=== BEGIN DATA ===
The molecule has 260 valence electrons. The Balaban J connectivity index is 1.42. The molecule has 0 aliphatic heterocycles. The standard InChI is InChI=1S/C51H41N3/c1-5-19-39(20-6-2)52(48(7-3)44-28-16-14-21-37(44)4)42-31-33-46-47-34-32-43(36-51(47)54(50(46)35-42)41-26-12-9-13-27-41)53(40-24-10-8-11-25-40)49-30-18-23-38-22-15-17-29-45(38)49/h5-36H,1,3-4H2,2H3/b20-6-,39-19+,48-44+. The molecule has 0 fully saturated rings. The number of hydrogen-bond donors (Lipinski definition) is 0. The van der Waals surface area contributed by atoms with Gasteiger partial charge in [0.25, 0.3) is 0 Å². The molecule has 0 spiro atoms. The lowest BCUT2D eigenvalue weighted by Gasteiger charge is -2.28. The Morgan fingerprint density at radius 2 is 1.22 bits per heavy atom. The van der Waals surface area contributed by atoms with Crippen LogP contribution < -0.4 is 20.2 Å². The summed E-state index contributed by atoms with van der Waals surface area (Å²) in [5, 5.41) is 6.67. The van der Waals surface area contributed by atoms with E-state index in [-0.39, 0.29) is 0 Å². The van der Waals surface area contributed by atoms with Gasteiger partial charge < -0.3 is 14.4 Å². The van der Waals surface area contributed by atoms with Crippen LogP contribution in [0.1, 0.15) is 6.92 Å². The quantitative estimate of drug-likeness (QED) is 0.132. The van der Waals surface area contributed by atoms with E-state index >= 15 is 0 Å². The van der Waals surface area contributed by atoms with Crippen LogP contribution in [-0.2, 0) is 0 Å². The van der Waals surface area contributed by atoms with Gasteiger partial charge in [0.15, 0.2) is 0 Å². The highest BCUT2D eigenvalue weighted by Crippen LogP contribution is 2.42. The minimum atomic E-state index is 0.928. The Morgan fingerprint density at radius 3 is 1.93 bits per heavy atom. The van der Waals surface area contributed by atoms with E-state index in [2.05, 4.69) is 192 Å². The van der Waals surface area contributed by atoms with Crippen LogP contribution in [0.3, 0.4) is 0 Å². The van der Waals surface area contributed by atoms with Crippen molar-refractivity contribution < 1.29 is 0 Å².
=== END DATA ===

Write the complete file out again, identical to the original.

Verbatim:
The molecule has 260 valence electrons. The Balaban J connectivity index is 1.42. The molecule has 0 aliphatic heterocycles. The standard InChI is InChI=1S/C51H41N3/c1-5-19-39(20-6-2)52(48(7-3)44-28-16-14-21-37(44)4)42-31-33-46-47-34-32-43(36-51(47)54(50(46)35-42)41-26-12-9-13-27-41)53(40-24-10-8-11-25-40)49-30-18-23-38-22-15-17-29-45(38)49/h5-36H,1,3-4H2,2H3/b20-6-,39-19+,48-44+. The molecule has 0 fully saturated rings. The number of hydrogen-bond donors (Lipinski definition) is 0. The van der Waals surface area contributed by atoms with Gasteiger partial charge in [0.25, 0.3) is 0 Å². The molecule has 0 spiro atoms. The lowest BCUT2D eigenvalue weighted by Gasteiger charge is -2.28. The Morgan fingerprint density at radius 2 is 1.22 bits per heavy atom. The van der Waals surface area contributed by atoms with Crippen LogP contribution < -0.4 is 20.2 Å². The summed E-state index contributed by atoms with van der Waals surface area (Å²) in [5, 5.41) is 6.67. The van der Waals surface area contributed by atoms with E-state index in [-0.39, 0.29) is 0 Å². The van der Waals surface area contributed by atoms with Gasteiger partial charge < -0.3 is 14.4 Å². The van der Waals surface area contributed by atoms with Crippen LogP contribution in [0.1, 0.15) is 6.92 Å². The quantitative estimate of drug-likeness (QED) is 0.132. The van der Waals surface area contributed by atoms with E-state index >= 15 is 0 Å². The van der Waals surface area contributed by atoms with Crippen LogP contribution in [-0.2, 0) is 0 Å². The van der Waals surface area contributed by atoms with Gasteiger partial charge in [0.15, 0.2) is 0 Å². The highest BCUT2D eigenvalue weighted by Crippen LogP contribution is 2.42. The minimum atomic E-state index is 0.928. The Morgan fingerprint density at radius 3 is 1.93 bits per heavy atom. The van der Waals surface area contributed by atoms with E-state index in [2.05, 4.69) is 192 Å². The van der Waals surface area contributed by atoms with Crippen LogP contribution in [0.3, 0.4) is 0 Å². The van der Waals surface area contributed by atoms with Crippen molar-refractivity contribution < 1.29 is 0 Å².